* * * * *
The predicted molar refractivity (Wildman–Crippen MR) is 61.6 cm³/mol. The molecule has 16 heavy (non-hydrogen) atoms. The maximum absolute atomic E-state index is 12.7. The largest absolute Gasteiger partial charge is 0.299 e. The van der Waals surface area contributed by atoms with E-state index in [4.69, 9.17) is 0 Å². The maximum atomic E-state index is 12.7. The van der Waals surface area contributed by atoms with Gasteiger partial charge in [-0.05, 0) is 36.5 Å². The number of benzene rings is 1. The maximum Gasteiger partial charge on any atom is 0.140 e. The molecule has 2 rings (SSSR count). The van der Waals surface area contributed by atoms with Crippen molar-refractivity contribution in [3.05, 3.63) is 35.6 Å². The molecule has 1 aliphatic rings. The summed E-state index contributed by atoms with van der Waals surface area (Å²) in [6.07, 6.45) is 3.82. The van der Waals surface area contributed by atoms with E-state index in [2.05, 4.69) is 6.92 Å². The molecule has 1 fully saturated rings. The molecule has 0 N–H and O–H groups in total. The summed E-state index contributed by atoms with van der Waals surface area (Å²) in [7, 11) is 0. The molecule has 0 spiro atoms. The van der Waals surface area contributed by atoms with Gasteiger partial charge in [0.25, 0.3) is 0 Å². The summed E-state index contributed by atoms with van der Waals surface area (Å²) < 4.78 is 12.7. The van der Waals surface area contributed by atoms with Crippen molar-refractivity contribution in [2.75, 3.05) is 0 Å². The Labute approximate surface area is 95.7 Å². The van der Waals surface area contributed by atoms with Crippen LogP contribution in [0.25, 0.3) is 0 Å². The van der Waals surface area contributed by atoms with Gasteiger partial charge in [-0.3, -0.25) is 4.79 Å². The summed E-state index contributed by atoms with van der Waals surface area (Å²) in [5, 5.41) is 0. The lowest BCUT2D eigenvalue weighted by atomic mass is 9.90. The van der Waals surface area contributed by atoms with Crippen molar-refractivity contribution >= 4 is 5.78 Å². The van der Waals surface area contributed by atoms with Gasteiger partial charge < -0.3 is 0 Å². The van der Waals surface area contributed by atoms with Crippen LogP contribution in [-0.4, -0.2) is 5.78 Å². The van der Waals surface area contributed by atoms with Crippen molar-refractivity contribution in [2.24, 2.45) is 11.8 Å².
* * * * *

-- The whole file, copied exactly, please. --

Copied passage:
The predicted molar refractivity (Wildman–Crippen MR) is 61.6 cm³/mol. The molecule has 16 heavy (non-hydrogen) atoms. The maximum absolute atomic E-state index is 12.7. The largest absolute Gasteiger partial charge is 0.299 e. The van der Waals surface area contributed by atoms with E-state index in [4.69, 9.17) is 0 Å². The maximum atomic E-state index is 12.7. The van der Waals surface area contributed by atoms with Gasteiger partial charge in [-0.05, 0) is 36.5 Å². The number of benzene rings is 1. The maximum Gasteiger partial charge on any atom is 0.140 e. The molecule has 2 rings (SSSR count). The van der Waals surface area contributed by atoms with Crippen molar-refractivity contribution in [3.05, 3.63) is 35.6 Å². The molecule has 1 aliphatic rings. The summed E-state index contributed by atoms with van der Waals surface area (Å²) in [6.07, 6.45) is 3.82. The van der Waals surface area contributed by atoms with E-state index in [2.05, 4.69) is 6.92 Å². The molecule has 1 fully saturated rings. The molecule has 0 N–H and O–H groups in total. The summed E-state index contributed by atoms with van der Waals surface area (Å²) in [7, 11) is 0. The molecule has 0 spiro atoms. The van der Waals surface area contributed by atoms with Gasteiger partial charge in [0.25, 0.3) is 0 Å². The summed E-state index contributed by atoms with van der Waals surface area (Å²) < 4.78 is 12.7. The van der Waals surface area contributed by atoms with Crippen molar-refractivity contribution in [2.75, 3.05) is 0 Å². The Labute approximate surface area is 95.7 Å². The van der Waals surface area contributed by atoms with Crippen LogP contribution in [0.25, 0.3) is 0 Å². The van der Waals surface area contributed by atoms with Gasteiger partial charge in [-0.3, -0.25) is 4.79 Å². The summed E-state index contributed by atoms with van der Waals surface area (Å²) in [5, 5.41) is 0. The lowest BCUT2D eigenvalue weighted by atomic mass is 9.90. The van der Waals surface area contributed by atoms with Crippen molar-refractivity contribution >= 4 is 5.78 Å². The van der Waals surface area contributed by atoms with Gasteiger partial charge < -0.3 is 0 Å². The van der Waals surface area contributed by atoms with Crippen LogP contribution in [-0.4, -0.2) is 5.78 Å². The van der Waals surface area contributed by atoms with Crippen molar-refractivity contribution in [2.24, 2.45) is 11.8 Å².